It is safe to say that most mentions of abortions are only reports on the degree of punishment that accompanies the act. This finds support on national television, where every so often, images are shown of police raids of underground abortion clinics – unassuming shop lots filled with girls sitting around in shame. At other times, buried foetuses are featured as well, marking the spot as a crime scene. These regular displays of law enforcement provide effective proof that the girls have committed a crime in seeking an abortion.

There was a programme by Harian Metro, accompanied by ominous-sounding music, in which they went “undercover” to find out how easy it was to get an abortion, and how much it would cost. At one point, there was an exchange on how the clinics dealt with the illegal nature of abortions.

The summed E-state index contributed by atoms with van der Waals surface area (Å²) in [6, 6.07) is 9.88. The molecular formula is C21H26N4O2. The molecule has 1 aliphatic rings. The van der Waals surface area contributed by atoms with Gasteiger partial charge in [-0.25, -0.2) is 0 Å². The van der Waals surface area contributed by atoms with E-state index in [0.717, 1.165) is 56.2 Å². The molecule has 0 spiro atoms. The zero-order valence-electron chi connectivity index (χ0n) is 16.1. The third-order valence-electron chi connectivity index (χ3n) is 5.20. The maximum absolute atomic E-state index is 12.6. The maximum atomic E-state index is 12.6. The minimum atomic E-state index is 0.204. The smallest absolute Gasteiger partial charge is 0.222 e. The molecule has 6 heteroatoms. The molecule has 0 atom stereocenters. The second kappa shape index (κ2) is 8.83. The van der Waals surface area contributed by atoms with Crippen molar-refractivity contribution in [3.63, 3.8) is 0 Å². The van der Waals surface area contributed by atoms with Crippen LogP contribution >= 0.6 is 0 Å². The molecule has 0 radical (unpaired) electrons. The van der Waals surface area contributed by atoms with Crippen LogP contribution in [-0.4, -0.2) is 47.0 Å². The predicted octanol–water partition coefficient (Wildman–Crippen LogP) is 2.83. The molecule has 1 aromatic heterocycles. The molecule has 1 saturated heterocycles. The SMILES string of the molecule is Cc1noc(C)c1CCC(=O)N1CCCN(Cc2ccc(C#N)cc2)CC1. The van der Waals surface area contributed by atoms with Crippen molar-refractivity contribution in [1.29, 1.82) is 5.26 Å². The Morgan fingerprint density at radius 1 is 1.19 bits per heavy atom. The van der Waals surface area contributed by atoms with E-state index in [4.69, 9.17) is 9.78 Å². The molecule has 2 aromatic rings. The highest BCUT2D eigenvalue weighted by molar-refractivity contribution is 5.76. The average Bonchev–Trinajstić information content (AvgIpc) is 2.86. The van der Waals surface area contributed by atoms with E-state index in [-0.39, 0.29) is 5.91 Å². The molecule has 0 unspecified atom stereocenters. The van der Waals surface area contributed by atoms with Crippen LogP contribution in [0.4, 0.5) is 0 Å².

A: Jadi saya boleh ambil mayat bayi tu bawa balik?
B: Awak mana boleh bawa balik? Kita tanam. Kalau awak ambil bawa balik awak mesti buat laporan polis.
A: Jadi pihak awak yang akan tanam kan? Habis tu mayat bayi siapa yang aka tanam?
B: Ada orang dari hospital buatkan.

Medical practitioners are portrayed as having to deal with bodies – “mayat bayi” – that need to be buried in order to hide evidence of what is seen as inhumane because it is prohibited.

At the end of the interview, the video cuts to the title “Mudah gugur janin”, showing the model of a skeleton and a screen displaying an ultrasound of a baby. Family planning and national development go hand in hand in discussions of matters to do with contraception, fertility and abortion, thus immediately making it a sore spot, politically.

Decriminalising abortion and reducing restrictive legislation remains within NGOs and CSOs and far from the mainstream debate on the matter. Moving away from seeing abortion through the lense of law enforcement through the media might be a step in normalising discussions on the matter. However, as abortion is governed by the Penal Code, we will only be able to get a glimpse of the trauma and distress of dealing with unwanted pregnancies.

Yvonne Tan is part of Projek Dialog where this article first appeared

Subscribe to our newsletter

To be updated with all the latest news and analyses.

Related Articles